Is the Church paying reparations on a false premise?

The Archbishop of Canterbury Justin Welby attends the Church of England General Synod meeting in London
The Archbishop of Canterbury Justin Welby attends the Church of England General Synod meeting in London

In January last year, the Church Commissioners, who run the Church of England’s investments, published a report into one of their main predecessors, Queen Anne’s Bounty. The report said the Bounty had invested the rough equivalent of £440 million today in the slave trade, via the South Sea Company, between 1720 and 1740.

The Archbishop of Canterbury, Justin Welby, said, “I am deeply sorry for these links”. In atonement, the Commissioners committed £100 million to a nine-year programme of “impact investment, research and engagement”. This decision was not universally acclaimed by ordinary Anglicans. Parishes are getting poorer. Many felt that any sums available should be spent on Christian ministry today rather than righting wrongs committed 300 years ago.

The top brass prevailed over the poor bloody infantry, however. The £100 million programme is going ahead. Money is also being spent on recruiting “racial justice” officers [see my columns of March 5 and 19] to preach to the heathen, better known as the man or woman in every pew in England, about “deconstructing whiteness”.

The report’s foreword spoke of the modern-day Church’s “commitment to truth-telling” to attain “Sankofa”, a Ghanaian word meaning “looking back to move forward to a better future”. But is the history contained in the report true? In a recent article in the Church Times, Prof Richard Dale, a business historian of the famous “South Sea Bubble” of 1720, suggests it is not. I telephoned him to find out more.

Prof Dale notes that the Commissioners’ report was not peer-reviewed before publication, a process which proper academic articles must undergo. He praises the diligence of the report’s research, carried out by the accountants Grant Thornton, on details of the Bounty’s investments, but raises the absence from its work of a different, crucial dimension which peer reviewers would have noticed.

This is the fact that, in 1723 – three years after the South Sea Bubble had burst – Parliament passed a statute splitting the South Sea Company in two. One was the trading company. The other was the company which sold what was in effect government debt, paying interest on annuities.

The Commissioners’ report says that “anyone investing in the Company before 1740 was consciously investing in these [slave-trading] voyages.” Prof Dale says the opposite was the case. Those buying the annuities were consciously not investing in slavery. The statute’s purpose was to make this possible by what is now called “ring-fencing”, preventing any financial or legal relationship between the trading and the annuities. This was done, it seems, because the trading (of which slaves formed a big part, but not the whole) was high-risk. The smash of 1720 had showed how toxic the mixture of government debt with high risk could be.

After the Act, Queen Anne’s Bounty put all its money into the annuities – just the sort of lower but safer return you would expect a sober ecclesiastical organisation to seek. Once the split had taken place, it bought no shares in anything connected with slavery.

Between 1720 and 1723, it is true, the Bounty did invest £14,000 (about £2.4 million today) in the unsplit company and so, for a time, could have profited from slavery. As it happened, however, it did not. When Parliament divided the South Sea Company in 1723, it split the Bounty’s shares equally, too. The Bounty sold off its trading company shares quite quickly but retained and greatly expanded its annuities.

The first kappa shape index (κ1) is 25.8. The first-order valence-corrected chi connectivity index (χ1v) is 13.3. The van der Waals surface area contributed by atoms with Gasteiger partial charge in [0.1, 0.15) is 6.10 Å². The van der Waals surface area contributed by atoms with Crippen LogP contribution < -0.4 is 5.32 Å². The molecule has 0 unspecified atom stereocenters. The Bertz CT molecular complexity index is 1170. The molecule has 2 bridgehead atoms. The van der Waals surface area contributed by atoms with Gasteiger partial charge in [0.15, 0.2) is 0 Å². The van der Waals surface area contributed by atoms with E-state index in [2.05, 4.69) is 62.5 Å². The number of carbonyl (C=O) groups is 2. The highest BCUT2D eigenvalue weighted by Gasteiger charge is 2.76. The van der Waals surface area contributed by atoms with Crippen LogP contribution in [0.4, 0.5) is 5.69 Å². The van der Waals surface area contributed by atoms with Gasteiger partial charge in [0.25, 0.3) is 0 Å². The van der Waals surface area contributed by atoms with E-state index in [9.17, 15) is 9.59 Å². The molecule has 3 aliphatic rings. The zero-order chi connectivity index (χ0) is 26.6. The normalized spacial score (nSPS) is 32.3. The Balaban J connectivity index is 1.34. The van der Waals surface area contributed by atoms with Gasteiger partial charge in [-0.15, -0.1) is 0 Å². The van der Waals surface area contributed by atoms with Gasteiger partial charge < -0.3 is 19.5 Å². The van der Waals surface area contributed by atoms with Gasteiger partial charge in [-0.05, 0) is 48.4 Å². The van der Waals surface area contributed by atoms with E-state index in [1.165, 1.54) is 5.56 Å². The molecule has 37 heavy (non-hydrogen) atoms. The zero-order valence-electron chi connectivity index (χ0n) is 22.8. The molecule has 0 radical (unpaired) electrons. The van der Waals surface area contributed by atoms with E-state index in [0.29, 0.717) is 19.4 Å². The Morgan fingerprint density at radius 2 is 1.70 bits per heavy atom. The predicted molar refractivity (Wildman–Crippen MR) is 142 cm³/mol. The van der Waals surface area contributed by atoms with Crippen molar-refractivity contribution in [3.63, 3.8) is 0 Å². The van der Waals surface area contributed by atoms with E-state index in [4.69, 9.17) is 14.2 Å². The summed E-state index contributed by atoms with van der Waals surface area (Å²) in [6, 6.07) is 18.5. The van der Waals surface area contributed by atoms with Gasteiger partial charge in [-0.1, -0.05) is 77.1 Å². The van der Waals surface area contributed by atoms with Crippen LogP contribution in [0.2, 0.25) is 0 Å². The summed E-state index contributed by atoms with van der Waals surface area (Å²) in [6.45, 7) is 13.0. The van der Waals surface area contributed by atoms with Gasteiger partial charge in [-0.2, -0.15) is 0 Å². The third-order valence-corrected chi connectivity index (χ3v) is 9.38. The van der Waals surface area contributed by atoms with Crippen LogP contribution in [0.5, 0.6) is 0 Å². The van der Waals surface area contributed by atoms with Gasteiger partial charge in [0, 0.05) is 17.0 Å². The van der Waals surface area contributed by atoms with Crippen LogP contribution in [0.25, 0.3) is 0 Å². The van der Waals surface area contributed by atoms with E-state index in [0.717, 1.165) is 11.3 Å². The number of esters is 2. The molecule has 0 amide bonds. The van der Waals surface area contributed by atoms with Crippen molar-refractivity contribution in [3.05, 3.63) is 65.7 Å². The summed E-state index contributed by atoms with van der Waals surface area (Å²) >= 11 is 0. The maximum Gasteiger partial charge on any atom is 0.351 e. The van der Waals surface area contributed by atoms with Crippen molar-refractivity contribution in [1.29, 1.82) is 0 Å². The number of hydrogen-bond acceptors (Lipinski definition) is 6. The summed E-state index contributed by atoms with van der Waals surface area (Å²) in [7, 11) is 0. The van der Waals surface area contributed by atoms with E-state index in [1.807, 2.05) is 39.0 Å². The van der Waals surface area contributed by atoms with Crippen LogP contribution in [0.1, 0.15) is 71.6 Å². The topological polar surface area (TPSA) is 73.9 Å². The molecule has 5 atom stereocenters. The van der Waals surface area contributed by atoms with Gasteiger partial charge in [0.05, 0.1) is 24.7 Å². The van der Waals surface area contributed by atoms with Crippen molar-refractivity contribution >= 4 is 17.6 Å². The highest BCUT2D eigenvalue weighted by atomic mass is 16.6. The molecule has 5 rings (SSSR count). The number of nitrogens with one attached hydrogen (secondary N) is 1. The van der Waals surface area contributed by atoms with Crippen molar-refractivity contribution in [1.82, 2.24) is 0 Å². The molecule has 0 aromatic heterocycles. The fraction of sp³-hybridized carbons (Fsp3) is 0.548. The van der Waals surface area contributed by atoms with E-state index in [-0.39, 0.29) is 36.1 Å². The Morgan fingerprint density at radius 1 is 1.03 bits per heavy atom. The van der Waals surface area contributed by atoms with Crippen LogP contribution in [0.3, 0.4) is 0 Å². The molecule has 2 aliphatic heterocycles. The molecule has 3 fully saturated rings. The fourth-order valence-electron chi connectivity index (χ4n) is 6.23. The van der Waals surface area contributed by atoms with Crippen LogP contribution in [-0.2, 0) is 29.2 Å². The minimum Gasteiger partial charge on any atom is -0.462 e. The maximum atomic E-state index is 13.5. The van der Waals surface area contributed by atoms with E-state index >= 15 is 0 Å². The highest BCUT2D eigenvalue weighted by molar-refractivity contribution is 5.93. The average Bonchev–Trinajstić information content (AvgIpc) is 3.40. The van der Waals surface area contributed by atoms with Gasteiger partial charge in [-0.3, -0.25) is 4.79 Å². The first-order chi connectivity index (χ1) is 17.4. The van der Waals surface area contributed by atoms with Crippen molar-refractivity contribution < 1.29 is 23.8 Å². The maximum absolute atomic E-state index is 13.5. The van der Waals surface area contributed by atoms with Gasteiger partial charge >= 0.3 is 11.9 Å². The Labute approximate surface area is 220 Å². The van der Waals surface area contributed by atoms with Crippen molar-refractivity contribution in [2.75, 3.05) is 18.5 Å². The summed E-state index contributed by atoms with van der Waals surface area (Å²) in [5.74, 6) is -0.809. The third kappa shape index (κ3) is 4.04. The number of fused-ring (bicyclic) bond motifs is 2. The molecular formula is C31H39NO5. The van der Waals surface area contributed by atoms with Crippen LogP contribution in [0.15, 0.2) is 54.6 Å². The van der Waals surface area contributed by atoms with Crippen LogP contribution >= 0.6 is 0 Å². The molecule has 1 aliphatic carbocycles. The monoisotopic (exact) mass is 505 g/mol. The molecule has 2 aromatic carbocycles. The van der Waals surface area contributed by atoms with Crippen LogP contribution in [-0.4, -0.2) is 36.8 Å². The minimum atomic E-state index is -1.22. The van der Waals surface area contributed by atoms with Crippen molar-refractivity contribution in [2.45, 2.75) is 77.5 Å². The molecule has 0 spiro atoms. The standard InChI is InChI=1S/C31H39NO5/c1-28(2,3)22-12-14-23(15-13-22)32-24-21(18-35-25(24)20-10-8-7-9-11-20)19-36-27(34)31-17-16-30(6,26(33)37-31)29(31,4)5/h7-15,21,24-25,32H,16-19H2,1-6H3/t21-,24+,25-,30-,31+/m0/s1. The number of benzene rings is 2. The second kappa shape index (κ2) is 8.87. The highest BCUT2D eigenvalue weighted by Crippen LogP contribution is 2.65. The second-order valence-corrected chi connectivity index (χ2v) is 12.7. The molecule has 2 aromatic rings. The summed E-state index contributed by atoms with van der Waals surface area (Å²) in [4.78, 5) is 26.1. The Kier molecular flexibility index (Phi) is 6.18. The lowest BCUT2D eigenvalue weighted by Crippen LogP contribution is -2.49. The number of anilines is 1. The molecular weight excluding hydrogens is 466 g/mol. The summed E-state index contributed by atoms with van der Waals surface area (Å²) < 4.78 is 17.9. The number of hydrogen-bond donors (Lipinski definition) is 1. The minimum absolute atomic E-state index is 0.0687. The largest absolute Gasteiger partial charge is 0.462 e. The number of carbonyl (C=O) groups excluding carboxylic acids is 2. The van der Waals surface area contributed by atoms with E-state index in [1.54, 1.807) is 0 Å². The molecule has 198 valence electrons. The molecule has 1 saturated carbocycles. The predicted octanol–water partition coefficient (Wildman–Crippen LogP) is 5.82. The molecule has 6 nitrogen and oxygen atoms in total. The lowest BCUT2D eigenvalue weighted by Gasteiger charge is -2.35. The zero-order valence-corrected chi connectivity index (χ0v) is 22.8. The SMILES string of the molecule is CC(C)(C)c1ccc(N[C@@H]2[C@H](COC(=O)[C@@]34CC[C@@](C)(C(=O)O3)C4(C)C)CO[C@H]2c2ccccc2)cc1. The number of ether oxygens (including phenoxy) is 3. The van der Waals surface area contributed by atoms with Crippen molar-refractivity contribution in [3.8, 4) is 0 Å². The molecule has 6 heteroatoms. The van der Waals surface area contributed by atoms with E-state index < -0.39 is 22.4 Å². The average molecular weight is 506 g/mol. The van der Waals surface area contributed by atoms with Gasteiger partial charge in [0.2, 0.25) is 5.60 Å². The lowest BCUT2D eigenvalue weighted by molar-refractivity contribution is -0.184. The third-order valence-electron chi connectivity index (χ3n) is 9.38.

Discreditably, the Bounty’s managers in 1720 appear to have felt no moral qualms about the slave trade. Subsequently, however, they did not further invest in it or make money out of it.

The Commissioners’ report also argues that the Bounty received tainted money, because benefactors supporting its main purpose – help for poor clergy – were often rich from slavery. This is presumably true, but it is separate from and secondary to the report’s main charge.

I do not think Prof Dale’s objections are quibbles. If correct, the Church’s £440 million claim used to justify its £100 million expenditure today is wildly wrong and Queen Anne’s Bounty is not guilty as charged. The Church Commissioners did not ensure the full, truthful research necessary.

The report says, “a significant portion of the Bounty’s income … was derived from sources that may be linked to transatlantic chattel slavery, principally interest and dividends on South Sea Company annuities”. That word “linked” is weaselly. The annuities were not meaningfully linked to slavery and the Commissioners were in a position to know that. So what is left of their chief accusation?

This is not the first time a Church attempt to repudiate its past has led it to be unfair. In recent years, the hierarchy posthumously accused Bishop George Bell of Chichester of child abuse. After repeated denials, they finally admitted their claims were baseless, and had been made without proper process.

The claim the hierarchy now makes about Queen Anne’s Bounty seems similarly unfair, and motivated, as was the Bell case, more by a desire to look good than by a zeal for truth. You might call it moral Bounty-hunting.

Besides, £100 million is an awful lot to splash out on a false premise, especially when the real needs of clergy and their flocks are so great.

So far, no bishops or archbishops have commented publicly on Prof Dale’s work. Until they do, a significant cloud hangs over the Church Commissioners’ report.